I think I have the minshuku routine down pat now. As David and I were walking looking for the minshuku sign, we saw this elderly man at the end of an alley way waving for us to come. We were lead to the entrance which was behind the house. There is no asking for your name. You are foreigners, so have to be the ones who are booked into the minshuku for the night. After you take off your shoes, you are led to your room by the owner with a thermos of hot water, which you can use to make a cup of green tea, with the amenities that are on the low small table in your room. There is usually a small plate with a sweet or cracker or biscuit to enjoy. Then you get ready for your summons to have a bath. David mentioned  the minshuku looks full, so don't miss your bath turn and best not to take too long, as everyone needs to take a bath before supper.
I then usually get my futon bed ready. I check the futon closet and if there are three futons, I use all three to make it about 12 inches high and then might even put two base thick blankets down followed by a comforter and one or two hard filled pillows (which amazingly have turned out to be very comfortable, as you can mold them to you head and neck).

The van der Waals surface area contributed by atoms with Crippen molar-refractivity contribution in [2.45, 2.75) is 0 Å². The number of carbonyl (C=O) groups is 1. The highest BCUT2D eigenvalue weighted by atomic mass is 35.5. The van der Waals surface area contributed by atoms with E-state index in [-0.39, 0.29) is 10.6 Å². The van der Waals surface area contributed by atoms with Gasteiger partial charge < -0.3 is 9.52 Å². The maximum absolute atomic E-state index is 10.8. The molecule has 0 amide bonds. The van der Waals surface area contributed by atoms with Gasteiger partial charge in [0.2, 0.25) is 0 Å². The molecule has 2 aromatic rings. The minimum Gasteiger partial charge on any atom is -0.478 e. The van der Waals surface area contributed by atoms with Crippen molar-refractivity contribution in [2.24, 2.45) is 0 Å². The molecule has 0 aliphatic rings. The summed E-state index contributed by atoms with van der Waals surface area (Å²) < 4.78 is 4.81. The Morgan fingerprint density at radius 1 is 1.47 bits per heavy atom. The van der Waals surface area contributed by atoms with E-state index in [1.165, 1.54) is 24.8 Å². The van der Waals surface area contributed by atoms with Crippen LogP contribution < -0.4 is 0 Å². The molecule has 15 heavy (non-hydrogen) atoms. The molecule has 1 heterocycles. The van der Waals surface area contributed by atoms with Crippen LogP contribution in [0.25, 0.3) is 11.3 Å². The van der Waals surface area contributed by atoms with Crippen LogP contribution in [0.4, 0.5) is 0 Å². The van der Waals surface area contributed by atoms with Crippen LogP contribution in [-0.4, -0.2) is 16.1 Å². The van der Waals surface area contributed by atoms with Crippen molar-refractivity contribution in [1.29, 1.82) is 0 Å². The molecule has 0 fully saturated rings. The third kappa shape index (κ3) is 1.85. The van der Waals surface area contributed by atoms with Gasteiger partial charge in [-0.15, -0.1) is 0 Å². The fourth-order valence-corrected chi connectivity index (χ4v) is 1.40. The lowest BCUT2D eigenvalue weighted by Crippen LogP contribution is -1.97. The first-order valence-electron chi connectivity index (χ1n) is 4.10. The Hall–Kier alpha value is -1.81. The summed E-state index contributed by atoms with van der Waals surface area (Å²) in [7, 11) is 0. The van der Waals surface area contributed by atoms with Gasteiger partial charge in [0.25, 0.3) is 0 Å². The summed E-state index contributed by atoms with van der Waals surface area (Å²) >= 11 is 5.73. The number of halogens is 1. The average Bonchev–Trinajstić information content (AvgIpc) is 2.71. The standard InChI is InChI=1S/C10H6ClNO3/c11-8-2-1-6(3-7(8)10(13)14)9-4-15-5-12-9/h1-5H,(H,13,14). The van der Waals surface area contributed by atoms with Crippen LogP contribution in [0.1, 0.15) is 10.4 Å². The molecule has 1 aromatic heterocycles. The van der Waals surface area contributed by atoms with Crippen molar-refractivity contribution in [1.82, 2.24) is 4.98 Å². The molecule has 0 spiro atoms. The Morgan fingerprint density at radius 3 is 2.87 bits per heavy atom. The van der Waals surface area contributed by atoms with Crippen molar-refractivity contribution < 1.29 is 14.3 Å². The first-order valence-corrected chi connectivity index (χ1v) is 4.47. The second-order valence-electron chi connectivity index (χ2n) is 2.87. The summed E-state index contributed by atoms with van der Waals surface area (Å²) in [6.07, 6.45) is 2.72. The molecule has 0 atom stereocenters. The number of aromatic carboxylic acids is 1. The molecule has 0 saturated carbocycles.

I feel the theme of Temple 66 should be "Up in the clouds". It was a very tough climb, no doubt about it. Myself and David left at 6:30 am, after receiving a box lunch and send off by the owner. As I waited for David, I noticed the nice Japanese garden with lots of bonsai trees and orchids hanging from the trees. I asked the owner if he grew them and he said yes. He started to show me some of the new shoots on the orchids. Bet you Masa would be impressed, since he loves orchids.
Well, we headed out for the hard climb. David asked me to go ahead and we could just meet at the temple. When I started up the steep incline I remembered some of my kundalini yoga breath work to help remove the toxins from the body. So, with one step I would say a short SAT with a short breath. Then, with the next step I would say a long NAM with a long breath, to get as much of the air in my lungs out and exhale all of the toxins. I found it gave me more energy and my muscles weren't hurting. I continued this for about 30 minutes and felt great. Since I was by myself, I was able to do it loudly. At one point, I found myself getting light headed and all of a sudden saw a bicycle along the steep path. Was I hallucinating or was there a bicycle.  Was I experiencing nirvana in the clouds. David confirmed later he saw the bike as well.